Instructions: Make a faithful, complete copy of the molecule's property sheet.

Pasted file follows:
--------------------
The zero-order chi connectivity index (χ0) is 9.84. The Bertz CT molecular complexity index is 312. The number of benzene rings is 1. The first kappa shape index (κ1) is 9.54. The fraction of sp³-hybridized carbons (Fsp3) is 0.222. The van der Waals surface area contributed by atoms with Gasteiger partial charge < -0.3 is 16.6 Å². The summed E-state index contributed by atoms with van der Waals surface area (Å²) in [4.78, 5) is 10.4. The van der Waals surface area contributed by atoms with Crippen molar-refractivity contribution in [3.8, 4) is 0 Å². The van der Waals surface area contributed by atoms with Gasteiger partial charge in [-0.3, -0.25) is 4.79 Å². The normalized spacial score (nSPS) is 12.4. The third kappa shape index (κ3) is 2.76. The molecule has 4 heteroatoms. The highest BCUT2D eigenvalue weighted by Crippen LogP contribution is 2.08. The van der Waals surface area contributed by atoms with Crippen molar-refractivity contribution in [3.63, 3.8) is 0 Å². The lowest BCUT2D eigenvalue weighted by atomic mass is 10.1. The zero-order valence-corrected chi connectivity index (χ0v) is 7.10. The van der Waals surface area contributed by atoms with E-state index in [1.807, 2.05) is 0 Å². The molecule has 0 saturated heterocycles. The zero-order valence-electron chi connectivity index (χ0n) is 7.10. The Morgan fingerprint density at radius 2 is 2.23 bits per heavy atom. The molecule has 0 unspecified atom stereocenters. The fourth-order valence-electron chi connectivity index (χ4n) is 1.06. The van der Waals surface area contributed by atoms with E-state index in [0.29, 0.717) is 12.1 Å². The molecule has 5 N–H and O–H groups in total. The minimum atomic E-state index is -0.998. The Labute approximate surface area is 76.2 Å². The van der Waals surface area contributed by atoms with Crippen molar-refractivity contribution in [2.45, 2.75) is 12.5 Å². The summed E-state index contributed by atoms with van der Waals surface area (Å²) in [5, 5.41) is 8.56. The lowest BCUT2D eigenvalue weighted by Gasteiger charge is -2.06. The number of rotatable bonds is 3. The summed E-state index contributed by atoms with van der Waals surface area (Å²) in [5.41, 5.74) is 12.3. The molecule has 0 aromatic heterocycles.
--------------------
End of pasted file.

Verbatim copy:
The zero-order chi connectivity index (χ0) is 9.84. The Bertz CT molecular complexity index is 312. The number of benzene rings is 1. The first kappa shape index (κ1) is 9.54. The fraction of sp³-hybridized carbons (Fsp3) is 0.222. The van der Waals surface area contributed by atoms with Gasteiger partial charge < -0.3 is 16.6 Å². The summed E-state index contributed by atoms with van der Waals surface area (Å²) in [4.78, 5) is 10.4. The van der Waals surface area contributed by atoms with Crippen molar-refractivity contribution in [3.8, 4) is 0 Å². The van der Waals surface area contributed by atoms with Gasteiger partial charge in [-0.3, -0.25) is 4.79 Å². The normalized spacial score (nSPS) is 12.4. The third kappa shape index (κ3) is 2.76. The molecule has 4 heteroatoms. The highest BCUT2D eigenvalue weighted by Crippen LogP contribution is 2.08. The van der Waals surface area contributed by atoms with Crippen molar-refractivity contribution in [3.63, 3.8) is 0 Å². The lowest BCUT2D eigenvalue weighted by atomic mass is 10.1. The zero-order valence-corrected chi connectivity index (χ0v) is 7.10. The van der Waals surface area contributed by atoms with E-state index in [1.807, 2.05) is 0 Å². The molecule has 0 saturated heterocycles. The zero-order valence-electron chi connectivity index (χ0n) is 7.10. The Morgan fingerprint density at radius 2 is 2.23 bits per heavy atom. The molecule has 0 unspecified atom stereocenters. The fourth-order valence-electron chi connectivity index (χ4n) is 1.06. The van der Waals surface area contributed by atoms with E-state index in [0.29, 0.717) is 12.1 Å². The molecule has 5 N–H and O–H groups in total. The minimum atomic E-state index is -0.998. The Labute approximate surface area is 76.2 Å². The van der Waals surface area contributed by atoms with Crippen molar-refractivity contribution in [2.45, 2.75) is 12.5 Å². The summed E-state index contributed by atoms with van der Waals surface area (Å²) in [5, 5.41) is 8.56. The lowest BCUT2D eigenvalue weighted by Gasteiger charge is -2.06. The number of rotatable bonds is 3. The summed E-state index contributed by atoms with van der Waals surface area (Å²) in [5.41, 5.74) is 12.3. The molecule has 0 aromatic heterocycles.